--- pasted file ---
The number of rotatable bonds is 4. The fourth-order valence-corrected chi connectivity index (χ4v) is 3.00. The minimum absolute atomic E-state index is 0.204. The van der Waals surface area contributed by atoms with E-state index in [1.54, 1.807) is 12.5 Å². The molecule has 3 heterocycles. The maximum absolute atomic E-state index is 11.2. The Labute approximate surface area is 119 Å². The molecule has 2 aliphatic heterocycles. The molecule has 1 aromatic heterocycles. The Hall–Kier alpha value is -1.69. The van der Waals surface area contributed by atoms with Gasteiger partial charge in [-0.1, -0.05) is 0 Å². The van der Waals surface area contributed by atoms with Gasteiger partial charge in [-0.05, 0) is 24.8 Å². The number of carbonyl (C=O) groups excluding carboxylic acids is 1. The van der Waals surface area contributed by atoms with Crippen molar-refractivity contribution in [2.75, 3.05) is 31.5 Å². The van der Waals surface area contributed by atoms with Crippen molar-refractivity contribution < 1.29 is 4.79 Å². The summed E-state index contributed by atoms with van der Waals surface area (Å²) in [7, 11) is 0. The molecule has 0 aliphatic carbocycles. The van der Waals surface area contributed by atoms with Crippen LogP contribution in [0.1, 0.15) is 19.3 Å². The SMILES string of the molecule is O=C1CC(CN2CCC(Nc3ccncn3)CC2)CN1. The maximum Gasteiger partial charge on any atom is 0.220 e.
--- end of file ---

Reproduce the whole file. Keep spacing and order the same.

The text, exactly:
The number of rotatable bonds is 4. The fourth-order valence-corrected chi connectivity index (χ4v) is 3.00. The minimum absolute atomic E-state index is 0.204. The van der Waals surface area contributed by atoms with E-state index in [1.54, 1.807) is 12.5 Å². The molecule has 3 heterocycles. The maximum absolute atomic E-state index is 11.2. The Labute approximate surface area is 119 Å². The molecule has 2 aliphatic heterocycles. The molecule has 1 aromatic heterocycles. The Hall–Kier alpha value is -1.69. The van der Waals surface area contributed by atoms with Gasteiger partial charge in [-0.1, -0.05) is 0 Å². The van der Waals surface area contributed by atoms with Gasteiger partial charge in [-0.05, 0) is 24.8 Å². The number of carbonyl (C=O) groups excluding carboxylic acids is 1. The van der Waals surface area contributed by atoms with Crippen molar-refractivity contribution in [2.75, 3.05) is 31.5 Å². The van der Waals surface area contributed by atoms with Crippen molar-refractivity contribution < 1.29 is 4.79 Å². The summed E-state index contributed by atoms with van der Waals surface area (Å²) in [7, 11) is 0. The molecule has 0 aliphatic carbocycles. The van der Waals surface area contributed by atoms with Crippen LogP contribution in [0.1, 0.15) is 19.3 Å². The SMILES string of the molecule is O=C1CC(CN2CCC(Nc3ccncn3)CC2)CN1. The maximum Gasteiger partial charge on any atom is 0.220 e.